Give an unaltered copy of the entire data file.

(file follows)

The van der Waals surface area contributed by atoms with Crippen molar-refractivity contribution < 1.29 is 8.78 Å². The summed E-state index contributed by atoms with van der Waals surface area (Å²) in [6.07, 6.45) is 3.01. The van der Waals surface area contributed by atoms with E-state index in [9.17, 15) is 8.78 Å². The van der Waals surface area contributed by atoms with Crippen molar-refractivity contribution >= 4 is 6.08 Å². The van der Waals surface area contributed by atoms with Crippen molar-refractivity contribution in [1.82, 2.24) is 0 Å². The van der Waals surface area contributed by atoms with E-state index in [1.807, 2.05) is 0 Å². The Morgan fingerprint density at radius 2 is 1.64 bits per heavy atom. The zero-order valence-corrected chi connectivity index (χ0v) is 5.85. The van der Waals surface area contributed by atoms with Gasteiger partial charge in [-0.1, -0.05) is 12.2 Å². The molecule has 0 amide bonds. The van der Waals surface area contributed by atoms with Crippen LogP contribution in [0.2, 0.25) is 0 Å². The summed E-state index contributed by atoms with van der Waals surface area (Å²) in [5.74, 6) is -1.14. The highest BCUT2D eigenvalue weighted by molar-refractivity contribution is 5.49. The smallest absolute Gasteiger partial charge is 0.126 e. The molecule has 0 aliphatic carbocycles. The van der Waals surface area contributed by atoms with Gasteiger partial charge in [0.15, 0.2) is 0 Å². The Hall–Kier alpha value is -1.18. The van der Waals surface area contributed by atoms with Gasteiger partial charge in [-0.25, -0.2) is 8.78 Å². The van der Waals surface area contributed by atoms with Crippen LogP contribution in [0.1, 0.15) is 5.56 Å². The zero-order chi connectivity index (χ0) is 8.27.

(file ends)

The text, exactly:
The van der Waals surface area contributed by atoms with Crippen molar-refractivity contribution < 1.29 is 8.78 Å². The summed E-state index contributed by atoms with van der Waals surface area (Å²) in [6.07, 6.45) is 3.01. The van der Waals surface area contributed by atoms with E-state index in [9.17, 15) is 8.78 Å². The van der Waals surface area contributed by atoms with Crippen molar-refractivity contribution >= 4 is 6.08 Å². The van der Waals surface area contributed by atoms with Crippen molar-refractivity contribution in [1.82, 2.24) is 0 Å². The van der Waals surface area contributed by atoms with E-state index in [1.807, 2.05) is 0 Å². The Morgan fingerprint density at radius 2 is 1.64 bits per heavy atom. The zero-order valence-corrected chi connectivity index (χ0v) is 5.85. The van der Waals surface area contributed by atoms with Gasteiger partial charge in [-0.1, -0.05) is 12.2 Å². The molecule has 0 amide bonds. The van der Waals surface area contributed by atoms with Crippen LogP contribution in [0.2, 0.25) is 0 Å². The summed E-state index contributed by atoms with van der Waals surface area (Å²) in [5.74, 6) is -1.14. The highest BCUT2D eigenvalue weighted by molar-refractivity contribution is 5.49. The smallest absolute Gasteiger partial charge is 0.126 e. The molecule has 0 aliphatic carbocycles. The van der Waals surface area contributed by atoms with Gasteiger partial charge in [0.15, 0.2) is 0 Å². The Hall–Kier alpha value is -1.18. The van der Waals surface area contributed by atoms with Gasteiger partial charge in [-0.25, -0.2) is 8.78 Å². The van der Waals surface area contributed by atoms with Crippen LogP contribution in [0.1, 0.15) is 5.56 Å². The zero-order chi connectivity index (χ0) is 8.27.